Privacy activists slam EU-US pact on data sharing
To facilitate the legal transfer of personal data across the Atlantic, the European Commission announced a pact with the US.
The agreement will be challenged in court by data privacy activists.
In spite of objections about US intelligence agencies having access to European data, President Joe Biden and EU officials welcomed the deal.
Meta, Google and other tech giants can continue sharing information with the US under the deal.
European courts had previously rejected two attempts to establish a legal framework for US-EU data sharing.
This pact will ease European concerns about US intelligence agencies sharing personal information.
Most Americans are protected by law from US spy agencies’ electronic snooping, but foreigners are not.
When Europeans suspect their data has been collected by American intelligence, they can object to the EU-US agreement.
There will be a Data Protection Review Court made up of US judges that will hear the claims.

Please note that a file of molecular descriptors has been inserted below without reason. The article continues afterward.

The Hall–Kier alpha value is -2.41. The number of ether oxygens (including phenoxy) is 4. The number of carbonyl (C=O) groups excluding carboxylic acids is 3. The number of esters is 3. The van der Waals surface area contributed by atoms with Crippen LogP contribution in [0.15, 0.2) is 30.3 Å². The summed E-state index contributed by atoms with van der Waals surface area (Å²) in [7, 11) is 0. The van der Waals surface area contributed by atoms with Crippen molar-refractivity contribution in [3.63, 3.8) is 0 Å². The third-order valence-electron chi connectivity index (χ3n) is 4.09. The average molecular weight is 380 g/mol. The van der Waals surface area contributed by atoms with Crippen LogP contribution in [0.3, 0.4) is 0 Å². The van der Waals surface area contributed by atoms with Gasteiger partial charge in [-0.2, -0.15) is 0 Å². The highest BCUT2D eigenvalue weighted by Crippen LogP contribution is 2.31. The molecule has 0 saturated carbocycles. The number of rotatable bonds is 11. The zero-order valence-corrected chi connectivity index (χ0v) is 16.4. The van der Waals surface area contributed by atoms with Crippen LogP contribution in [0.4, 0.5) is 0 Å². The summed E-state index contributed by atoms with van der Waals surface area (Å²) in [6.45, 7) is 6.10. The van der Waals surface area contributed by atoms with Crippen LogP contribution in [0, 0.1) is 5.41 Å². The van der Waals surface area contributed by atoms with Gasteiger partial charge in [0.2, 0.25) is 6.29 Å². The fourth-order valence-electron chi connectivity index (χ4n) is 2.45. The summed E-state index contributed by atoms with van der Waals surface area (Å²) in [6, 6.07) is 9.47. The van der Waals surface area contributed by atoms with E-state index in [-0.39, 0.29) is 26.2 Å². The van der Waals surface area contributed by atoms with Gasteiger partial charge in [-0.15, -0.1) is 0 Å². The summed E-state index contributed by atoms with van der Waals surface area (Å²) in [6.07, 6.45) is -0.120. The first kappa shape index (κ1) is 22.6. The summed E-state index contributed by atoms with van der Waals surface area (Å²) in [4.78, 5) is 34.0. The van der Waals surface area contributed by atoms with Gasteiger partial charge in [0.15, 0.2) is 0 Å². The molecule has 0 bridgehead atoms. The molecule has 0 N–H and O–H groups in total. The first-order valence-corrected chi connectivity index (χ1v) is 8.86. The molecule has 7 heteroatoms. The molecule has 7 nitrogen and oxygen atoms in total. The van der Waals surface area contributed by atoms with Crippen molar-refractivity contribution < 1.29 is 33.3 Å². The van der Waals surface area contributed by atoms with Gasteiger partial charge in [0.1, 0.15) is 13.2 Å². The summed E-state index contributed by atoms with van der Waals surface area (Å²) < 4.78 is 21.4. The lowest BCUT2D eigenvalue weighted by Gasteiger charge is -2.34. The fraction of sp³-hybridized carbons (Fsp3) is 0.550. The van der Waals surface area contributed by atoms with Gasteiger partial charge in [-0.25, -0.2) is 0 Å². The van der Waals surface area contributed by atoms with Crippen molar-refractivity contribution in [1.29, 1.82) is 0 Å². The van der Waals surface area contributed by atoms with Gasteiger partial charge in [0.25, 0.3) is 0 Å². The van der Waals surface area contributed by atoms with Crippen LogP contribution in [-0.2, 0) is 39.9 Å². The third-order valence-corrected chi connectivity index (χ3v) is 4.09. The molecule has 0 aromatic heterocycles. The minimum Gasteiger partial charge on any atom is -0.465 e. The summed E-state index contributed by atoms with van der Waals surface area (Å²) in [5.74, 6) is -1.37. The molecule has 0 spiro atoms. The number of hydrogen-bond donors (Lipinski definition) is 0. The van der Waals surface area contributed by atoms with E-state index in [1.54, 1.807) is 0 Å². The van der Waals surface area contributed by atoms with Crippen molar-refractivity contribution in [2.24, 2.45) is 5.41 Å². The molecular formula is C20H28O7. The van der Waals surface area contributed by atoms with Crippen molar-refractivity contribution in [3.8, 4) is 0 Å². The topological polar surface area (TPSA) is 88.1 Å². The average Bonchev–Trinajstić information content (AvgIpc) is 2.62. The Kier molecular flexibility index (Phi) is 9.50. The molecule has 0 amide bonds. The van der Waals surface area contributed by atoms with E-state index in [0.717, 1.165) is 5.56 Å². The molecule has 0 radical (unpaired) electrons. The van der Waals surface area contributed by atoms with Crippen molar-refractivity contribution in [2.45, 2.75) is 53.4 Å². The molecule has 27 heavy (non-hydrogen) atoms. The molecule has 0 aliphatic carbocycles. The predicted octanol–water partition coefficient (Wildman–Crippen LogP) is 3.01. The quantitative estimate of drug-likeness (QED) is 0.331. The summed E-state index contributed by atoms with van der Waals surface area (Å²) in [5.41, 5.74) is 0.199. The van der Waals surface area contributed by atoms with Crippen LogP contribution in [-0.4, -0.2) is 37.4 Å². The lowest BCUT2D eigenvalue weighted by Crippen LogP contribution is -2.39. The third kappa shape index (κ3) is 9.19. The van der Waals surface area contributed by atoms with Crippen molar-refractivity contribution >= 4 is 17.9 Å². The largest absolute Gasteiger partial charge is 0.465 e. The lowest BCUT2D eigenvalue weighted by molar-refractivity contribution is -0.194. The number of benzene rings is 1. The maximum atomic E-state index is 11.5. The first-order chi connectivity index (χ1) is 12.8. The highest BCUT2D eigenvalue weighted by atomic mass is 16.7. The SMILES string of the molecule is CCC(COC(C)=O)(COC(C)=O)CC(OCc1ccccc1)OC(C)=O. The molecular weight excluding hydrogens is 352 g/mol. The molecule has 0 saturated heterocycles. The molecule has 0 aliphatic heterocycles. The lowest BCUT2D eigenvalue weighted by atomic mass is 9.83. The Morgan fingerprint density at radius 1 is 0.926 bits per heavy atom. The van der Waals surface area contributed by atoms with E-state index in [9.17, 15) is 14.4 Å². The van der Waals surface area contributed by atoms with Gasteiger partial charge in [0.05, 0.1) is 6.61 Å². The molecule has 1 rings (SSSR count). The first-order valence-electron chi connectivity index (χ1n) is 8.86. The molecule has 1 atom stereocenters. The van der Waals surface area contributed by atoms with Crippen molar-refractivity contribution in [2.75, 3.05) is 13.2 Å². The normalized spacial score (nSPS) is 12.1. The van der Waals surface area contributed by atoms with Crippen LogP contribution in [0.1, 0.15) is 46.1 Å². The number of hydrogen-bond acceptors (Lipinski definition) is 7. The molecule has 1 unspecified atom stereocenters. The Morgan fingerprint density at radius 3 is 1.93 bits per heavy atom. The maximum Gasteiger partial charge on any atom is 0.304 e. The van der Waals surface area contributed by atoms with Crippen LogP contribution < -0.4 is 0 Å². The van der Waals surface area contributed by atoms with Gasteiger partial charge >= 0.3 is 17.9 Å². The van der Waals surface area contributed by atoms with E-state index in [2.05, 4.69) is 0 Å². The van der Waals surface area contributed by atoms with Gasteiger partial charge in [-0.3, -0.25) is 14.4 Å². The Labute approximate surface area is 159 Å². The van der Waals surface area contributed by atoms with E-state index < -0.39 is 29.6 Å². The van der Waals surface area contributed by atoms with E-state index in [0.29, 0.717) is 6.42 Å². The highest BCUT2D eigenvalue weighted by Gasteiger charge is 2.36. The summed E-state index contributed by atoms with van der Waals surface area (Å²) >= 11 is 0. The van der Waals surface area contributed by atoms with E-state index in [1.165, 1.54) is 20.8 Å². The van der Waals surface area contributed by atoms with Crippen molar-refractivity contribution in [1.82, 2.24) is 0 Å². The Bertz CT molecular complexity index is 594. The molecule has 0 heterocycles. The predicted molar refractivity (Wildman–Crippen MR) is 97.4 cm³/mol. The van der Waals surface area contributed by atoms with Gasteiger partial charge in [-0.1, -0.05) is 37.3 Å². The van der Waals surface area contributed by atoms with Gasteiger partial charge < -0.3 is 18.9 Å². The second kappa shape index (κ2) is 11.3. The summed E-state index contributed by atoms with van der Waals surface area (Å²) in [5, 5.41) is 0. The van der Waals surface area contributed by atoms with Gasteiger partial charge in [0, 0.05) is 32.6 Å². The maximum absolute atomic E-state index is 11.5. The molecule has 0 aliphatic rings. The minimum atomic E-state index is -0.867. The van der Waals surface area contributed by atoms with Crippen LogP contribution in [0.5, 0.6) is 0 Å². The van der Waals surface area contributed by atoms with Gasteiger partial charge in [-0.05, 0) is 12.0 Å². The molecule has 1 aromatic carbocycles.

On Tuesday, the EU-US Data Privacy Framework will go into effect, promising to collect only “necessary and proportionate” data.
As a result of the “robust” agreement, “personal data can now flow freely and safely” between Europe and the US, said EU Justice Commissioner Didier Reynders.
Noyb (None of Your Business), a non-profit group led by Austrian privacy activist Max Schrems, pledged to challenge the ruling.
“Announcing something as ‘new’, ‘robust’ or ‘effective’ does not cut it before the [European] Court of Justice,” said Mr Schrems.
To make this work, we simply do not have the necessary changes to US surveillance laws.”
In a previous lawsuit, Mr Schrems challenged Facebook’s storage of his data, claiming it violated his European privacy rights.
US intelligence officials were required to add more protections while balancing data collection protections with national security concerns by an executive order issued by President Biden in October 2022.
US privacy laws are lenient compared to those in the EU.
Meta, the owner of Facebook, was fined $1.3 billion (£1 billion) in May for sharing EU users’ data with the US.
Meta said it would have to cease offering products and services in Europe without a legal framework for data transfers.